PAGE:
1. Could very well be Lee….It’s not just corporate raiders like Carl Ichan and Frank Lorenzo that are happy to cost thousands of workers their livelihoods if they can make money doing it. Safe to say any headwinds this merger encounters likely will be from competitors that fear it or people trying to line their pockets….or politicians in the pocket of the competitors….geez, I sound pretty cynical

  1. I don’t get the short sighted backlash against this merger. No one is going to pay more for an withering airline with a terminal business model destroyed by the lockdowns. Without this merger, Hawaiian Airlines will not exist by the end of 2025, the stock will be worth zero and thousands of locals will be unemployed.

  2. The merger creates a stronger position in the market for both Hawaiian and Alaska…..for sure their competitors don’t want that. Have to wonder who is doing what behind the scenes….there’s always more to the picture. Can’t see how anyone can successfully argue this is bad for the shareholders…..if someone was willing to pay more they are free too. Or standing alone with 900 million debt and at the mercy of the next unpredicted disaster? That would somehow be better?

  3. To the shareholder(s) who fifled the suit, I say be careful what you wish for. Hawaiian is financially in trouble and if the merger does not go through and Hawaiian declares bankruptcy or shuts down, what will their shares be worth then? I say take the offer and run. It’s risky to not allow the merger for the health of Hawaiian airlines.

  4. Stop the merger, let the airline die and everybody will be happy.Then later on everyone will lament this should not have happened.

  5. Someone should do some research on who this person is who filed the lawsuit, and why it was filed in the Southern District of New York. That jurisdiction has a strong record of cases going in one direction! And it’s thousands of miles from Hawaii or Alaska! Why wasn’t the lawsuit filed here in Hawaii, instead? Likely because it would go nowhere. Hawaii residents don’t want Hawaiian Airlines to die in bankruptcy, like Aloha Airlines did. We want options. We don’t want Southwest Airlines to be our only interisland options. Perhaps some wealthy “shareholders” care about themselves more than they care about 1 Million Hawaii residents.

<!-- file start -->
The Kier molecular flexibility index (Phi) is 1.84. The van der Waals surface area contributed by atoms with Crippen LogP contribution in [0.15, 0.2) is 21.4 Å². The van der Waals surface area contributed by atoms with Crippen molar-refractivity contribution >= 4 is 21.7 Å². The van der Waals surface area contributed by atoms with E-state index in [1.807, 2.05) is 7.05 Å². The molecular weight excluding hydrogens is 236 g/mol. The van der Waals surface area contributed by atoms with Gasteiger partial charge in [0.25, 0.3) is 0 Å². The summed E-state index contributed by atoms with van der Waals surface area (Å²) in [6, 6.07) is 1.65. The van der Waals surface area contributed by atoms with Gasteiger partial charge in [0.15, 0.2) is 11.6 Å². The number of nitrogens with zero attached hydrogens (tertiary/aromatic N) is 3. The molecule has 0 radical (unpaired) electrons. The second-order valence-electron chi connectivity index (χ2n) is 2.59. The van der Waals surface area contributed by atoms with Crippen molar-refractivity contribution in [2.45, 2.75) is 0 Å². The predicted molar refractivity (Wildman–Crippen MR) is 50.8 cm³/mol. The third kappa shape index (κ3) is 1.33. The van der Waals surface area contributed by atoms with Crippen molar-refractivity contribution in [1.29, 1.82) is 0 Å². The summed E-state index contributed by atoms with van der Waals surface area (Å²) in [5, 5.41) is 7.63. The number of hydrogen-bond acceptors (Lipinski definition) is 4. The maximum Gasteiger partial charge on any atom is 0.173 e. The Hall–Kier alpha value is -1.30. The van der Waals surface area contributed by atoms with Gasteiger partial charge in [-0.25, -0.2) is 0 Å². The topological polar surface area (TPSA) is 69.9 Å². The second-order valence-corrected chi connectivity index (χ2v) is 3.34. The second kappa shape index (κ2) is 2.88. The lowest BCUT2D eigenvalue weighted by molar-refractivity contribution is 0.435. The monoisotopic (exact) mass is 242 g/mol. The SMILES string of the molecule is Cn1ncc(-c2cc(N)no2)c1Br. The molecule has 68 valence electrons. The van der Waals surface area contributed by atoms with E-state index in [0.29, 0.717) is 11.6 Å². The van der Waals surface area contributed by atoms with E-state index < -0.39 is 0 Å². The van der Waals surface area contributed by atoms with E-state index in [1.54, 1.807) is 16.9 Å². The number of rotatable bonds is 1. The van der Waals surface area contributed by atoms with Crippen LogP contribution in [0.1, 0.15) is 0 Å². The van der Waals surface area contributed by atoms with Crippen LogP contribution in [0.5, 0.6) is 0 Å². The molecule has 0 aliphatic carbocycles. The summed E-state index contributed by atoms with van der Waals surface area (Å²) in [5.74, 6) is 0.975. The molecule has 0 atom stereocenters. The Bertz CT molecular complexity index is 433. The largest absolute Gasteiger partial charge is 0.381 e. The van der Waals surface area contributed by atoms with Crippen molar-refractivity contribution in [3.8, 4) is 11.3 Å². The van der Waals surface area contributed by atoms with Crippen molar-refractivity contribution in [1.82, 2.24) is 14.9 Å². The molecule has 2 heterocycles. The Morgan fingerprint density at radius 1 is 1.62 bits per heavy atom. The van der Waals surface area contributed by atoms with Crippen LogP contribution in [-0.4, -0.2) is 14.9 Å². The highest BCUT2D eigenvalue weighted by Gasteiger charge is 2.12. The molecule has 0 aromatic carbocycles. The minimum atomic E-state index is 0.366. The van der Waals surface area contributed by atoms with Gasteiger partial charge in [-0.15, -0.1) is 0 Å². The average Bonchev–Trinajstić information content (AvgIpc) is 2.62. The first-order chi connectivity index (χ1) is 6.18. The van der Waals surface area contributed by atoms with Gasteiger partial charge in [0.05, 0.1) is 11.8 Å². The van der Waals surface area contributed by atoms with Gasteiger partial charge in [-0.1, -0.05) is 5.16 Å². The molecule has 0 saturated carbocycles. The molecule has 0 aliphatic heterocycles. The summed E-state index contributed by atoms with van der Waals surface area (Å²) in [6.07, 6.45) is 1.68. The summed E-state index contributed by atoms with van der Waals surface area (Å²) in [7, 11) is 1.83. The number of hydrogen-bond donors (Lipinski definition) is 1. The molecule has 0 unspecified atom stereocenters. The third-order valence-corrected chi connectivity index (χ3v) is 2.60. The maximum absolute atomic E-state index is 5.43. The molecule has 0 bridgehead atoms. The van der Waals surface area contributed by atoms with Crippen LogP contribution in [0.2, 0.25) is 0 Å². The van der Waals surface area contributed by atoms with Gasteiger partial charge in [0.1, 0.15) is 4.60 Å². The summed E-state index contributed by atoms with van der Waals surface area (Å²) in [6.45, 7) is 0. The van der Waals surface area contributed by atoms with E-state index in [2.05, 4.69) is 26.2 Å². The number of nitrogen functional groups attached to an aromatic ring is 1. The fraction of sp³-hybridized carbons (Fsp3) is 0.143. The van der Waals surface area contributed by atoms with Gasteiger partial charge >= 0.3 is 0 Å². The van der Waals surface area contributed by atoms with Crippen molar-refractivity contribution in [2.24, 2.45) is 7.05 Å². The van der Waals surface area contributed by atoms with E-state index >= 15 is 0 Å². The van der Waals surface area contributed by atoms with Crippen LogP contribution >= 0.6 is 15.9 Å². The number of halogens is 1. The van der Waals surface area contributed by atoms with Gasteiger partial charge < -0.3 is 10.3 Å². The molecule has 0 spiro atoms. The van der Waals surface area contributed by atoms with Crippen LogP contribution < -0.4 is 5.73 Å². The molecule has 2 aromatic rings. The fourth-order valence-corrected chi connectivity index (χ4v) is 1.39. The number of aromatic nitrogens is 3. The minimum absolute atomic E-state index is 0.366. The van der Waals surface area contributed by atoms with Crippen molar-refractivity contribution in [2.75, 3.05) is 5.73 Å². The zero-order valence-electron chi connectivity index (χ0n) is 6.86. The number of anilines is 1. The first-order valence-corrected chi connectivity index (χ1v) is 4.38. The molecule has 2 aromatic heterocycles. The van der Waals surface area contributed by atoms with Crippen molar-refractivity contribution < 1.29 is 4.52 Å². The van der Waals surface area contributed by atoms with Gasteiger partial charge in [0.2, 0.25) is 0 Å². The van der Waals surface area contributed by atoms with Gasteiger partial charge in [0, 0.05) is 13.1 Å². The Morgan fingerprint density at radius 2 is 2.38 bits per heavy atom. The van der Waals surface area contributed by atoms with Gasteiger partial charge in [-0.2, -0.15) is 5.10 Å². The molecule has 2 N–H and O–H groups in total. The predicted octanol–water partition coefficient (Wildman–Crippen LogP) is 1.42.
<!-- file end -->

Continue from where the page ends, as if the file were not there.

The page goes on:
1. No reason to file in Hawaii. NY is where many financial transactions occur and may very well be where stockholder has standing. Plus (not a financial expert) but since it is a traded stock, Im assuming that due to NASDAQ being in NY it may have something to do with it, or that law firm is based there.

      1. Greg, the reason this lawsuit should have been filed in either Hawaii or in Alaska are social (“Aloha Spirit”), and not financial. If the goal is purely money, then yes: file in New York City’s Southern District, and then the New York City’s 2nd Circuit Appeals Court can hear any appeal. Neither court judges nor juries in NYC likely give 2 hoots for the desires of Hawaii’s residents. The above story does not say which Airline stock that this stockholder owns. The Ethical (“Pono”) thing to do would have been to not file at all, or at least to file in one of the 2 States most affected.

        1. This kind of lawsuit would have to be in federal court. There are very complex and specific jurisdictional rules where lawsuits can be filed and heard. If it is in the wrong location the court/judge can dismiss the suit due to lack of jurisdiction.

  6. So shareholders of Hawaiian Airlines are getting a higher price for their currently owned stock and that person is whining about that!? So much for diminished shareholder value. They are certainly funny, just not in a good way.

    1. I would think the route itself will survive. Alaska doesn’t currently fly out of Sky Harbor, so there isn’t a possibility of duplicate flights. Now, whether the flight is still via an HA flagship plane versus an AA plane would remain to be seen.